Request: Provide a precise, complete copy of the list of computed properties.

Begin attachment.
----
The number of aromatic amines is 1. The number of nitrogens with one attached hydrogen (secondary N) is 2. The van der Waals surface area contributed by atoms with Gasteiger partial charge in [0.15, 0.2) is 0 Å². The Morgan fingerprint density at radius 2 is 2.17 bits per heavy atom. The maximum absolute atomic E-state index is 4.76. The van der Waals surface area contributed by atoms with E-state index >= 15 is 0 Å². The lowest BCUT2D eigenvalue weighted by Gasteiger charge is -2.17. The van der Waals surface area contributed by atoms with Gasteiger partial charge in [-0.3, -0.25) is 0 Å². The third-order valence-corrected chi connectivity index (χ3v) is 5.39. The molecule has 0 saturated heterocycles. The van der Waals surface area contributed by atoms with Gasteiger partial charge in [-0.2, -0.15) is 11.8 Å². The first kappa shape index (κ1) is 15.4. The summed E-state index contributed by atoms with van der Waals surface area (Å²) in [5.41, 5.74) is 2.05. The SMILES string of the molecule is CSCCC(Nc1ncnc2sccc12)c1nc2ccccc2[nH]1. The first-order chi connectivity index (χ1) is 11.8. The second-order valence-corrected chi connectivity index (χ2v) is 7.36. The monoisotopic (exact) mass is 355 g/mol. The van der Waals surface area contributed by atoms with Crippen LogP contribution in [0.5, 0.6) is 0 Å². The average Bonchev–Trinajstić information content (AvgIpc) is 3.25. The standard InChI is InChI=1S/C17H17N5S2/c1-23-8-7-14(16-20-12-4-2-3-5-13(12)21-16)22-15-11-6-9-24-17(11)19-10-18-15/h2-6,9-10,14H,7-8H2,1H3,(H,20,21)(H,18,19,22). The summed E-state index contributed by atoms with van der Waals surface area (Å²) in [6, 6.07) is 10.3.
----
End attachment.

The number of aromatic amines is 1. The number of nitrogens with one attached hydrogen (secondary N) is 2. The van der Waals surface area contributed by atoms with Gasteiger partial charge in [0.15, 0.2) is 0 Å². The Morgan fingerprint density at radius 2 is 2.17 bits per heavy atom. The maximum absolute atomic E-state index is 4.76. The van der Waals surface area contributed by atoms with E-state index >= 15 is 0 Å². The lowest BCUT2D eigenvalue weighted by Gasteiger charge is -2.17. The van der Waals surface area contributed by atoms with Gasteiger partial charge in [-0.3, -0.25) is 0 Å². The third-order valence-corrected chi connectivity index (χ3v) is 5.39. The molecule has 0 saturated heterocycles. The van der Waals surface area contributed by atoms with Gasteiger partial charge in [-0.2, -0.15) is 11.8 Å². The first kappa shape index (κ1) is 15.4. The summed E-state index contributed by atoms with van der Waals surface area (Å²) in [5.41, 5.74) is 2.05. The SMILES string of the molecule is CSCCC(Nc1ncnc2sccc12)c1nc2ccccc2[nH]1. The first-order chi connectivity index (χ1) is 11.8. The second-order valence-corrected chi connectivity index (χ2v) is 7.36. The monoisotopic (exact) mass is 355 g/mol. The van der Waals surface area contributed by atoms with Crippen LogP contribution in [0.5, 0.6) is 0 Å². The average Bonchev–Trinajstić information content (AvgIpc) is 3.25. The standard InChI is InChI=1S/C17H17N5S2/c1-23-8-7-14(16-20-12-4-2-3-5-13(12)21-16)22-15-11-6-9-24-17(11)19-10-18-15/h2-6,9-10,14H,7-8H2,1H3,(H,20,21)(H,18,19,22). The summed E-state index contributed by atoms with van der Waals surface area (Å²) in [6, 6.07) is 10.3.